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Alabama research to rescue oysters could have national impact


Oyster habitats are rapidly disappearing around the world. That doesn’t just mean losing a delicacy. Oysters also play a major role in coastal environments. A team of scientists on Mobile Bay is working to turn that loss around. That effort may have national impact.

Bayou La Batre has been a fishing port on Mobile Bay since the 18th century. On a recent morning, scientists, graduate students set out from the port to put seafood back into the bay. They filled hundreds of mesh bags with shells that will become a home for millions of oysters. They’re hoping that this could be one way to reverse a trend in which the world oyster population has been cut by 85 percent.

“It's the most degraded habitat in the world,” said Lee Smee, senior marine scientist at the Dauphin Island Sea Lab.


“Most of that is due to overharvesting, but when you then couple that with either too dry and too salty in some parts of the Gulf or too wet and too fresh in Alabama and Mississippi, predators, continued harvesting. They face a lot of challenges,” he said.

One way that sea lab scientists are helping oysters face those challenges is to give them a better start to life. Baby oysters, in this case 12 million to 20 million, are grown in the lab until they’re about one month old. When they start growing their own shells, they’re known as spats. At that stage, Smee says they’ll be put out on the reef.

“And, the reason we started doing that, the population of oysters have gotten so low. There's just not enough naturally occurring spawning going on and so, when you just put shells out, that's no longer enough to just rebuild a reef and so we're doing the spat on shell to compensate for that,” Smee said.

But the real key to survival might be a form of tough love. The babies are deliberately frightened by a spat’s worst nightmare. Lee Smee explains how these scare tactics work

“The experimental side of that is part of that spat on shell gets exposed to a predator cue, in this case a blue crab that's caged that we've been feeding oysters to,” he observed. “That makes some of the oysters toughen up their shells because oysters are known to toughen up, harden their shells when predators are around and then we're experimentally building the reef so half the reef's built with toughened up oysters and half of them are controls that didn't get the predator cue.”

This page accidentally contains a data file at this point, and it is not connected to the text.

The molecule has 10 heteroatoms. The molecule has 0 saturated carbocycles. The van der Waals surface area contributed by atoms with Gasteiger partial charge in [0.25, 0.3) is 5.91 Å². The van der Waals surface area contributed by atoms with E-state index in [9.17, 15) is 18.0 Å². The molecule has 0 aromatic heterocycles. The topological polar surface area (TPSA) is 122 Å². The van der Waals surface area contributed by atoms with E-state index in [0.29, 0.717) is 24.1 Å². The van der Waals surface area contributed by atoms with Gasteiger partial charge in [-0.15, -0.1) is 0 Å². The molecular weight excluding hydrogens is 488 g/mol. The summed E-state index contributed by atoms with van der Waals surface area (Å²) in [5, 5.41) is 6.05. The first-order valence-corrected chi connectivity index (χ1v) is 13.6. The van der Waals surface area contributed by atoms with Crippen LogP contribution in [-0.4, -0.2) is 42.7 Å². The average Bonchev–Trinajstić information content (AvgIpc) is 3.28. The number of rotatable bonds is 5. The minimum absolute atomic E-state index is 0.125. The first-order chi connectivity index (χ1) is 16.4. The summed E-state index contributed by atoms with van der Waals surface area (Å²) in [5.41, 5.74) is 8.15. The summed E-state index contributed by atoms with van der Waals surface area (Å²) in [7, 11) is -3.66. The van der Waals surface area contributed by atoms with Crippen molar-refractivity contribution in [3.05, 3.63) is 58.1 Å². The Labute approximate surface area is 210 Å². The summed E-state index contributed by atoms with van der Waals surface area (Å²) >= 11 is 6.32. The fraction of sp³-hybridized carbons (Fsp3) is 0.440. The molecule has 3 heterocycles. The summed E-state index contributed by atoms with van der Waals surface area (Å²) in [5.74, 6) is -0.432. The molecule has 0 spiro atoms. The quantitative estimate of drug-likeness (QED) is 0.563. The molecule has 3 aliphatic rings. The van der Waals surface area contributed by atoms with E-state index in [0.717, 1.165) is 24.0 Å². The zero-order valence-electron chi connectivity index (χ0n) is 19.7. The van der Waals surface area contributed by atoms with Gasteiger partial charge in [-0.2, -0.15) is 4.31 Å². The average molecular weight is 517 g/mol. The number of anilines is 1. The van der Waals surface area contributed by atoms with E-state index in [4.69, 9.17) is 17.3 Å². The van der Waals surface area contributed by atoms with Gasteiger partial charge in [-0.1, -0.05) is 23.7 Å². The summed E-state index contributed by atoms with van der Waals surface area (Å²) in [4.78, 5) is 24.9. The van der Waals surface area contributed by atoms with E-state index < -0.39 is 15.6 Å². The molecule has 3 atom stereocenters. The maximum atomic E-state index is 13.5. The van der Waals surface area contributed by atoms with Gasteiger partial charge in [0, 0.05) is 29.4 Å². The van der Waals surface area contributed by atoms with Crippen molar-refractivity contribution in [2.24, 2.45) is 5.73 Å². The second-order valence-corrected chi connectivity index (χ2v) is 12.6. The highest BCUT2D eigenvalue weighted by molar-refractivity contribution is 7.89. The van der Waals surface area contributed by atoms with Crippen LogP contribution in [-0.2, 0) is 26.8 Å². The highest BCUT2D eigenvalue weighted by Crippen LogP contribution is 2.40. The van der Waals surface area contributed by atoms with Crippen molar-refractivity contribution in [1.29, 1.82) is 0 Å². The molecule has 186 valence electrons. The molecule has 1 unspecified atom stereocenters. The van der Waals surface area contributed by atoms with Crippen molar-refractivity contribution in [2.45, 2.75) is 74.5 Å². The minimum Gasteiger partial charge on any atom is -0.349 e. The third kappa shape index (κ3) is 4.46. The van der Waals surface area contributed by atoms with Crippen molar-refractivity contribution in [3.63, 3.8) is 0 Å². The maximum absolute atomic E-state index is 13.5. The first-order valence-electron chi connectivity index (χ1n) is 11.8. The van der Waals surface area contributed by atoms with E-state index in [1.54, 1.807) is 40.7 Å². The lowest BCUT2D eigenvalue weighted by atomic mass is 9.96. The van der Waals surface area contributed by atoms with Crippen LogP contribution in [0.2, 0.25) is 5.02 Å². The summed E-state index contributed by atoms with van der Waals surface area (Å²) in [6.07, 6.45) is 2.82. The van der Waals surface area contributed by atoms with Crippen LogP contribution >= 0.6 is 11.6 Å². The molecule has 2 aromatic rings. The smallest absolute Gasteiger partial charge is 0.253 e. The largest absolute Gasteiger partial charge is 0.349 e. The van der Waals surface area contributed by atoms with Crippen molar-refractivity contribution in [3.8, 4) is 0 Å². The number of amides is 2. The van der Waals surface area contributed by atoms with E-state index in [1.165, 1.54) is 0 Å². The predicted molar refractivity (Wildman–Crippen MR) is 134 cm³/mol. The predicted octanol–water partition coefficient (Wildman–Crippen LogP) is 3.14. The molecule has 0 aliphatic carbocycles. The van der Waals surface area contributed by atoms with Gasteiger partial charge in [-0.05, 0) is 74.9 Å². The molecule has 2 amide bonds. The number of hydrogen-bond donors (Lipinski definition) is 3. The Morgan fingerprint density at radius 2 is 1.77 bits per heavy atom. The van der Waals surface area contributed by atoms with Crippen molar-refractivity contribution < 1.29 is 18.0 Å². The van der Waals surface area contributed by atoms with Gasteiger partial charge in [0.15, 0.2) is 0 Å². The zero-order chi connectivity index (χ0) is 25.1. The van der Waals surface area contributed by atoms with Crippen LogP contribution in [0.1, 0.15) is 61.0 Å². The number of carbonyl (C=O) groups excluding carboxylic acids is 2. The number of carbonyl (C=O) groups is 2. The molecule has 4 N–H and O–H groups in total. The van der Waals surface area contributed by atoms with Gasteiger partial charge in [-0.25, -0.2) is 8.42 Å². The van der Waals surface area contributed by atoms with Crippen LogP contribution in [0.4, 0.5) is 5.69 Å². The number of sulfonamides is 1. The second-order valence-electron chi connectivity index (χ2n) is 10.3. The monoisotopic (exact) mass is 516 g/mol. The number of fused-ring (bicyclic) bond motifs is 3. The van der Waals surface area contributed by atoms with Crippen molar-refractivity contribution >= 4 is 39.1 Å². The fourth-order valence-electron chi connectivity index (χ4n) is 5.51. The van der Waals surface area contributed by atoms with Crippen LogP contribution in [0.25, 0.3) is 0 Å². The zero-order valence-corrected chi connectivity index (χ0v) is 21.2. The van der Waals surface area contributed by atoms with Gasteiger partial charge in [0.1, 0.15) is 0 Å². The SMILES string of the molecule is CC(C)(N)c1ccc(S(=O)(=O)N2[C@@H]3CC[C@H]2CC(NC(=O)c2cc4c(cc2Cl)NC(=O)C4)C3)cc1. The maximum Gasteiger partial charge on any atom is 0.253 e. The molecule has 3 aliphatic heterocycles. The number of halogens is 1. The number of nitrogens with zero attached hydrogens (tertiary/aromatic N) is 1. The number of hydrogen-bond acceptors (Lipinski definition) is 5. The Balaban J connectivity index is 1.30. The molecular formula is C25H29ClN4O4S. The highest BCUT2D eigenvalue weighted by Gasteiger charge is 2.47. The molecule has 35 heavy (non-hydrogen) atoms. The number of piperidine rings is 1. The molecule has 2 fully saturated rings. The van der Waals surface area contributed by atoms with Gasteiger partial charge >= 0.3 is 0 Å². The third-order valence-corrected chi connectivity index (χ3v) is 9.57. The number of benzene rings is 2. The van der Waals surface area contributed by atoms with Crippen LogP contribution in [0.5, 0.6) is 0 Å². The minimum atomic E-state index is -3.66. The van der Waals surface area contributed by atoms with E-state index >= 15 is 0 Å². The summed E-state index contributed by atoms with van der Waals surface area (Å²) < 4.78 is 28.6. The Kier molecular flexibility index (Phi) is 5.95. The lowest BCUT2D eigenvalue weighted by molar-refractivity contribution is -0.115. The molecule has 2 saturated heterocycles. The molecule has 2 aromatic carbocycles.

The fear factor seems to work. Oysters in the first reef were three times more likely to survive if they’d been exposed to predators.


“Last year, we found that mortality in the ones that were not exposed to predators, after about six months, was 90%, which isn't terribly unexpected for oysters. They spawn a lot and a lot of them die, but that rate was like 70 % in the ones that had predator cues. So, we saw a really easy big way to make the process more effective,” said Smee.

Making the process more effective means finding a process that works on a large scale for oyster farmers, not just in a lab.

“Our goal was to find some way to toughen them up,” said Ben Belgrade, a research scientist at the Dauphin Island Sea Lab.

“We started working on Auburn University Shellfish Laboratory to see if we could toughen oysters at a commercial-industrial scale where before we were doing this in little containers, toughening up maybe a couple of hundred oysters at a time. That's not going to work for reef restoration. We need to be able to do this to millions of individuals simultaneously,” he insisted.

One key is what exactly makes scared oysters grow thicker shells.

“Our next goal with this is to actually be able to identify the molecules that the predators are releasing and be able to just synthesize those in the lab and fertilize our oysters with them like we fertilize our crops with nitrogen to make them grow bigger, we want to fertilize our oysters with predator cues so that they grow tougher,” said Belgrade.